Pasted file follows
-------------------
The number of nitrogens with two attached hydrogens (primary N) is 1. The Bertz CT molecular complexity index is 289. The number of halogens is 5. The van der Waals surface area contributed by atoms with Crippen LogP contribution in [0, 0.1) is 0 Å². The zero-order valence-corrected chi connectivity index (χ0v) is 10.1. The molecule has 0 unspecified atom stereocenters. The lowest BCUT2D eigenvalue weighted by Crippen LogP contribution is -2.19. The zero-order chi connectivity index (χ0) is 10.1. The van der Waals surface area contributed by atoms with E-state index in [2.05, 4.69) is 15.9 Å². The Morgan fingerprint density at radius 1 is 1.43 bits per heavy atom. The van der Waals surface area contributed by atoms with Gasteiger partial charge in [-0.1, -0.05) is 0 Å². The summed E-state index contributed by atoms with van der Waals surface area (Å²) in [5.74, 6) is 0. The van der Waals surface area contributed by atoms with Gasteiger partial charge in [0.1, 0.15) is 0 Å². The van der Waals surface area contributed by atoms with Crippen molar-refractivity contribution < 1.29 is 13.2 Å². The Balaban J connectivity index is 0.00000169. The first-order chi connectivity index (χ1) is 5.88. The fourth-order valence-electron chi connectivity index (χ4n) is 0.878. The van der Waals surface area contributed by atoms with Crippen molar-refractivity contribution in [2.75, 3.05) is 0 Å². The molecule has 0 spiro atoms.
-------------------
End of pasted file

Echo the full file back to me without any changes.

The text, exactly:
The number of nitrogens with two attached hydrogens (primary N) is 1. The Bertz CT molecular complexity index is 289. The number of halogens is 5. The van der Waals surface area contributed by atoms with Crippen LogP contribution in [0, 0.1) is 0 Å². The zero-order valence-corrected chi connectivity index (χ0v) is 10.1. The molecule has 0 unspecified atom stereocenters. The lowest BCUT2D eigenvalue weighted by Crippen LogP contribution is -2.19. The zero-order chi connectivity index (χ0) is 10.1. The van der Waals surface area contributed by atoms with E-state index in [2.05, 4.69) is 15.9 Å². The Morgan fingerprint density at radius 1 is 1.43 bits per heavy atom. The van der Waals surface area contributed by atoms with Gasteiger partial charge in [-0.1, -0.05) is 0 Å². The summed E-state index contributed by atoms with van der Waals surface area (Å²) in [5.74, 6) is 0. The van der Waals surface area contributed by atoms with Gasteiger partial charge in [0.1, 0.15) is 0 Å². The van der Waals surface area contributed by atoms with Crippen molar-refractivity contribution < 1.29 is 13.2 Å². The Balaban J connectivity index is 0.00000169. The first-order chi connectivity index (χ1) is 5.88. The fourth-order valence-electron chi connectivity index (χ4n) is 0.878. The van der Waals surface area contributed by atoms with Crippen molar-refractivity contribution in [2.75, 3.05) is 0 Å². The molecule has 0 spiro atoms.